Pierre-Emerick Aubameyang, who has missed Arsenal's past three matches as he continues to recover from malaria, deactivated his Twitter account on Tuesday night; former Gunners forward Thierry Henry recently closed his account due to the platform being "too toxic to ignore"
Wednesday 21 April 2021 13:30, UK
Arsenal captain Pierre-Emerick Aubameyang has deactivated his Twitter account after appearing to criticise the social media company in his final tweet.
Aubameyang, who has missed the Gunners' past three matches as he continues to recover from malaria, deactivated his account on Tuesday night.
In his final post, the 31-year-old said he had not missed Twitter and seemed to criticise the platform for no longer "talking about Covid... or online abuse or racism."
Aubameyang's full tweet read: "I ain't missed you Twitter. So we not allowed to talk about anything?
"Only football and Super League? No more talking about Covid?! Or online abuse or racism. Nice. Even Sick (without fone) I was feeling better than now with fone.
"Let me turn it off. See u."
In March, former Arsenal and Barcelona forward Thierry Henry shut down his Facebook, Twitter and Instagram accounts due to the platforms being "too toxic to ignore".
Championship clubs Swansea and Birmingham recently ended week-long social media boycotts, while Rangers players and staff also stepped away from their platforms in support of Glen Kamara and Kemar Roofe.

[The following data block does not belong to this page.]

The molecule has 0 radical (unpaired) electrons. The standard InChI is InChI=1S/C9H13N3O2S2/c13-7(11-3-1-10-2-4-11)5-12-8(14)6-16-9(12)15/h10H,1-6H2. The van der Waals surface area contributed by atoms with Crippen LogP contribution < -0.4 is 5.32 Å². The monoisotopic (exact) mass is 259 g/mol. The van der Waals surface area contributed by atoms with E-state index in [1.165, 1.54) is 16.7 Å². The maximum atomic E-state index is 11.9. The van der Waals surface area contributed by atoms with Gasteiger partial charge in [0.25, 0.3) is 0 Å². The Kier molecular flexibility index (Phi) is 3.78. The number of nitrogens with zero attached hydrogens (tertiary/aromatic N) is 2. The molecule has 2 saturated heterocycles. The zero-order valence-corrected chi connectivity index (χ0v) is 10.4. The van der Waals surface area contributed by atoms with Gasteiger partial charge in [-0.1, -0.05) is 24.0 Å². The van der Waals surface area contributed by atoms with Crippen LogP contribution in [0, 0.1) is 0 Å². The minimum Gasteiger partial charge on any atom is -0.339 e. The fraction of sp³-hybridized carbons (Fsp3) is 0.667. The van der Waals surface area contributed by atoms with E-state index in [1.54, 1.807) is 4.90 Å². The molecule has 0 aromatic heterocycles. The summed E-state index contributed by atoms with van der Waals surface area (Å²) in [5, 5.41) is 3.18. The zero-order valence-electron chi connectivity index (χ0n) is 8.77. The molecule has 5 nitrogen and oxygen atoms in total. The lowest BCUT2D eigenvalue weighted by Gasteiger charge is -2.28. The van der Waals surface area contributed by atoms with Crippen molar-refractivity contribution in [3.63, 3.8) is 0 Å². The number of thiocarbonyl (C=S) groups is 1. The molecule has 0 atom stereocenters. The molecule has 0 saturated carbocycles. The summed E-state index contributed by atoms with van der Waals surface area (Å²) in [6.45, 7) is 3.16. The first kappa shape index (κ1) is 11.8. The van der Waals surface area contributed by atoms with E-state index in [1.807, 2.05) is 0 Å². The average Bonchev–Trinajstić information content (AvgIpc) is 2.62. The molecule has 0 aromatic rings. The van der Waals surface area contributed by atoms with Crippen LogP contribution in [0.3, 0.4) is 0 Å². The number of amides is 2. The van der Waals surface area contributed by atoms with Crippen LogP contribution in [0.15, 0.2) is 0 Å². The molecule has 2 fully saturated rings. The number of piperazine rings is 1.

In the wake of rising levels of abuse and a number of his Liverpool team-mates being targeted, Jordan Henderson has handed control of his social media accounts to the Cybersmile Foundation, a cyber-bullying charity, and the midfielder says he may yet come off the platforms altogether.
Anti-discrimination body Kick It Out have stated they would support any Premier League-wide boycott, amid reports English top-flight clubs were considering such a move.
On Wednesday, Instagram said it empathises with footballers and clubs taking part in social media boycotts, in order to make a stand against online abuse.
Instagram's policy manager, Fadzai Madzingira, told Sky Sports News: "I empathise with a lot of the frustrations. I think the interesting thing with the boycotts is that in the past often boycotts are because people disagree. In this case, we are on the same side."
Instagram has now announced the rollout of a new tool that it hopes will combat online abuse. Working with anti-discrimination charities, the online platform has developed a predefined list of offensive terms and emojis.
If a direct message contains harmful content it will be filtered, so that a user does not have to view it. The feature, which needs to be activated, will be rolled out in a variety of countries in the coming weeks.
Sky Sports is committed to making skysports.com and our channels on social media platforms a place for comment and debate that is free of abuse, hate and profanity.
For more information, please visit: www.skysports.com/hatewontstopus
If you see a reply to Sky Sports posts and/or content with an expression of hate on the basis of race, colour, gender, nationality, ethnicity, disability, religion, sexuality, age or class please copy the URL to the hateful post or screengrab it and email us here.
Kick It Out is football's equality and inclusion organisation - working throughout the football, educational and community sectors to challenge discrimination, encourage inclusive practices and campaign for positive change.